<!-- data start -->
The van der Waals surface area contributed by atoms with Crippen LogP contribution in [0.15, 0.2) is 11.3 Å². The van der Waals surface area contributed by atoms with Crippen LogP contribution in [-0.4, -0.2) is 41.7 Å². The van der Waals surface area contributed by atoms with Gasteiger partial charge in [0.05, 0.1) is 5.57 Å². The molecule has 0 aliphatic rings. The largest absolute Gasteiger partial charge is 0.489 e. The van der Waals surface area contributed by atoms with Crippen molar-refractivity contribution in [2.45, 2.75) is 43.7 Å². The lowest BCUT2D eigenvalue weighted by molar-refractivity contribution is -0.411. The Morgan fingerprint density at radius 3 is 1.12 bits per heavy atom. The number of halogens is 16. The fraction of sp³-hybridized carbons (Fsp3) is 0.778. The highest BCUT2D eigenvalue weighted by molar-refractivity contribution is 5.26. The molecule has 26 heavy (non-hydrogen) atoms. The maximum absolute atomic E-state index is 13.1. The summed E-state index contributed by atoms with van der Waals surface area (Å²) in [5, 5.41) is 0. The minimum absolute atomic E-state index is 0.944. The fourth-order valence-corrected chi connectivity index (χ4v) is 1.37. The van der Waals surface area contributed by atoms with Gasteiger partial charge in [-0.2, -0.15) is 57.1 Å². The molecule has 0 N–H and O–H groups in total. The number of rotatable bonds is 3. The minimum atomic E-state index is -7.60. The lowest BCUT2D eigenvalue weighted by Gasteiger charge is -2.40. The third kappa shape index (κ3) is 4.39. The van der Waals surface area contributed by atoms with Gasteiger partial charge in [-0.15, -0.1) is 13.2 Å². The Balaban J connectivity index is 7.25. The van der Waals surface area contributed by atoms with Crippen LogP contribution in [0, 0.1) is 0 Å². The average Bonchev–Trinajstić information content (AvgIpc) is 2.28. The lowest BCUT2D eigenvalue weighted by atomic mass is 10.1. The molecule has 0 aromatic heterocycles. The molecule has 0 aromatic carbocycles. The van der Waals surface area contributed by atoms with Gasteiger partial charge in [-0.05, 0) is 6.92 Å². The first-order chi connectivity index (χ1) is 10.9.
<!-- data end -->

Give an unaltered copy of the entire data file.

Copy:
The van der Waals surface area contributed by atoms with Crippen LogP contribution in [0.15, 0.2) is 11.3 Å². The van der Waals surface area contributed by atoms with Crippen LogP contribution in [-0.4, -0.2) is 41.7 Å². The van der Waals surface area contributed by atoms with Gasteiger partial charge in [0.05, 0.1) is 5.57 Å². The molecule has 0 aliphatic rings. The largest absolute Gasteiger partial charge is 0.489 e. The van der Waals surface area contributed by atoms with Crippen molar-refractivity contribution in [2.45, 2.75) is 43.7 Å². The lowest BCUT2D eigenvalue weighted by molar-refractivity contribution is -0.411. The Morgan fingerprint density at radius 3 is 1.12 bits per heavy atom. The number of halogens is 16. The fraction of sp³-hybridized carbons (Fsp3) is 0.778. The highest BCUT2D eigenvalue weighted by molar-refractivity contribution is 5.26. The molecule has 26 heavy (non-hydrogen) atoms. The maximum absolute atomic E-state index is 13.1. The summed E-state index contributed by atoms with van der Waals surface area (Å²) in [5, 5.41) is 0. The minimum absolute atomic E-state index is 0.944. The fourth-order valence-corrected chi connectivity index (χ4v) is 1.37. The van der Waals surface area contributed by atoms with Gasteiger partial charge in [-0.2, -0.15) is 57.1 Å². The molecule has 0 N–H and O–H groups in total. The number of rotatable bonds is 3. The minimum atomic E-state index is -7.60. The lowest BCUT2D eigenvalue weighted by Gasteiger charge is -2.40. The third kappa shape index (κ3) is 4.39. The van der Waals surface area contributed by atoms with Gasteiger partial charge in [-0.15, -0.1) is 13.2 Å². The Balaban J connectivity index is 7.25. The van der Waals surface area contributed by atoms with Crippen LogP contribution in [0, 0.1) is 0 Å². The average Bonchev–Trinajstić information content (AvgIpc) is 2.28. The lowest BCUT2D eigenvalue weighted by atomic mass is 10.1. The molecule has 0 aromatic heterocycles. The molecule has 0 aromatic carbocycles. The van der Waals surface area contributed by atoms with Gasteiger partial charge in [-0.05, 0) is 6.92 Å². The first-order chi connectivity index (χ1) is 10.9.